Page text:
If you or a loved one has been affected by a bicycle accident, our team of lawyers at Rosenblum Schwartz & Fry is prepared to help. We have many years of experience representing injured cyclists and will make sure you receive the compensation and justice you deserve. Our lawyers can guide you through the confusing (and sometimes frustrating) process of putting a bicycle accident behind you. 

Your bicycle accident may seem very straightforward, and you may even feel like you can handle it all on your own. However, many accidents are much more complicated than they appear on the surface. Insurance companies and opposing parties alike may try to take advantage of the situation if you do not have someone on your side who knows bicycle injury law. Do not let the other side dictate what is fair to you. Let our experienced team of lawyers ensure that you receive the best outcome possible.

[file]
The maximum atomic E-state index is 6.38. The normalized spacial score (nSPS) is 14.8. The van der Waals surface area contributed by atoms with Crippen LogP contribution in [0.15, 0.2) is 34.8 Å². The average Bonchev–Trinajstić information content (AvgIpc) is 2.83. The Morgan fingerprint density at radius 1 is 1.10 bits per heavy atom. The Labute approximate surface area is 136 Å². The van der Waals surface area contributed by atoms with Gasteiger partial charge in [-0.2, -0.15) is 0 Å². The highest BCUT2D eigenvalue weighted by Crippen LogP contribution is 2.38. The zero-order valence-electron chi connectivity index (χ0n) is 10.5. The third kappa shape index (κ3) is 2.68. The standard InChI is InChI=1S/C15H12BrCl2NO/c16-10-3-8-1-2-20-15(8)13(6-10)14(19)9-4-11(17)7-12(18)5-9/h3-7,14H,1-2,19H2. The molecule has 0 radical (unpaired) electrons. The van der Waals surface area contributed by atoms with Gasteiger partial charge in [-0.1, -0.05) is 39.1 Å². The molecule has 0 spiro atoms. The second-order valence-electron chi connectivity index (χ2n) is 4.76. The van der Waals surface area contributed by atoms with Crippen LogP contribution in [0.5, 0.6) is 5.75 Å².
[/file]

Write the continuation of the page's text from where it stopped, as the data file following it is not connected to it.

Work Cited

Bicycle-Related Quotes from the Missouri Driver Guide. p. 2.

Biketips_bikelaws.Pdf. Accessed 3 July 2019.

Modot-Pedestrian-Statutes-Flyer-8-2005.Pdf. Accessed 3 July 2019.

Pedtips_pedlaws.Pdf. Accessed 3 July 2019.

Insurance Information. Accessed 9 July 2019.

“Missouri’s Bicycle and Pedestrian Laws.” Missouri Bicycle and Pedestrian Federation, Accessed 3 July 2019.

Telken, Steven. “FAQs About Uninsured Motorist Accidents in Missouri.” Walton Telken, 7 June 2018,